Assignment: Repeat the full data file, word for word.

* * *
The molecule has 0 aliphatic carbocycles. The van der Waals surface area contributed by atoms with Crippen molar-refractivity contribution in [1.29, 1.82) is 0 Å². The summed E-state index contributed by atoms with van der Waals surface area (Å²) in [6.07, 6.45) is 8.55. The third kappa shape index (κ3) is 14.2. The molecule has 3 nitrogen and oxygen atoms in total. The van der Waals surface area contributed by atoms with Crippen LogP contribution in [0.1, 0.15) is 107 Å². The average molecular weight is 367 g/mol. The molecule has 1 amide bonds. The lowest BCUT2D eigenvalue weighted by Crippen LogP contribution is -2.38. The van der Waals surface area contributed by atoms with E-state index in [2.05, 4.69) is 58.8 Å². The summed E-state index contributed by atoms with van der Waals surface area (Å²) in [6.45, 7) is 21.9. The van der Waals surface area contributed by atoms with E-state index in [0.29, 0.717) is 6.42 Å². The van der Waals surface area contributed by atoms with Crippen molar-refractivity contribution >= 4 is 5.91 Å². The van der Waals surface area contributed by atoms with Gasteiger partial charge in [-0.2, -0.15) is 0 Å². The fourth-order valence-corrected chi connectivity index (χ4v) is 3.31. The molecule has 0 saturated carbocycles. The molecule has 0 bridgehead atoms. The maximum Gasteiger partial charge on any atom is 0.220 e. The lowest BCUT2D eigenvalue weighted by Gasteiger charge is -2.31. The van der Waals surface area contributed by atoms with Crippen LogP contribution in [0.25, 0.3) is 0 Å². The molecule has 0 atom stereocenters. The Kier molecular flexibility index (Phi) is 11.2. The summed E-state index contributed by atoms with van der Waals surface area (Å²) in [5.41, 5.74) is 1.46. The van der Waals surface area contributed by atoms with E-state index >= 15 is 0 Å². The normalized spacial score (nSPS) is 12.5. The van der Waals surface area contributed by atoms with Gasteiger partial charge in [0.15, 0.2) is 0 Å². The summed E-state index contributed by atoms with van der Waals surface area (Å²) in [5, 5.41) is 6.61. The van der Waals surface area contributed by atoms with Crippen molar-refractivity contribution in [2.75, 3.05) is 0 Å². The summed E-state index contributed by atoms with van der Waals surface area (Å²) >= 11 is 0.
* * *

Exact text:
The molecule has 0 aliphatic carbocycles. The van der Waals surface area contributed by atoms with Crippen molar-refractivity contribution in [1.29, 1.82) is 0 Å². The summed E-state index contributed by atoms with van der Waals surface area (Å²) in [6.07, 6.45) is 8.55. The third kappa shape index (κ3) is 14.2. The molecule has 3 nitrogen and oxygen atoms in total. The van der Waals surface area contributed by atoms with Crippen LogP contribution in [0.1, 0.15) is 107 Å². The average molecular weight is 367 g/mol. The molecule has 1 amide bonds. The lowest BCUT2D eigenvalue weighted by Crippen LogP contribution is -2.38. The van der Waals surface area contributed by atoms with E-state index in [2.05, 4.69) is 58.8 Å². The summed E-state index contributed by atoms with van der Waals surface area (Å²) in [6.45, 7) is 21.9. The van der Waals surface area contributed by atoms with E-state index in [0.29, 0.717) is 6.42 Å². The van der Waals surface area contributed by atoms with Crippen molar-refractivity contribution >= 4 is 5.91 Å². The van der Waals surface area contributed by atoms with Gasteiger partial charge in [-0.2, -0.15) is 0 Å². The fourth-order valence-corrected chi connectivity index (χ4v) is 3.31. The molecule has 0 saturated carbocycles. The molecule has 0 bridgehead atoms. The maximum Gasteiger partial charge on any atom is 0.220 e. The lowest BCUT2D eigenvalue weighted by Gasteiger charge is -2.31. The van der Waals surface area contributed by atoms with Crippen LogP contribution in [0.25, 0.3) is 0 Å². The molecule has 0 atom stereocenters. The Kier molecular flexibility index (Phi) is 11.2. The summed E-state index contributed by atoms with van der Waals surface area (Å²) in [5.41, 5.74) is 1.46. The van der Waals surface area contributed by atoms with E-state index >= 15 is 0 Å². The normalized spacial score (nSPS) is 12.5. The van der Waals surface area contributed by atoms with Gasteiger partial charge in [0.15, 0.2) is 0 Å². The summed E-state index contributed by atoms with van der Waals surface area (Å²) in [5, 5.41) is 6.61. The van der Waals surface area contributed by atoms with Crippen molar-refractivity contribution in [2.75, 3.05) is 0 Å². The summed E-state index contributed by atoms with van der Waals surface area (Å²) >= 11 is 0.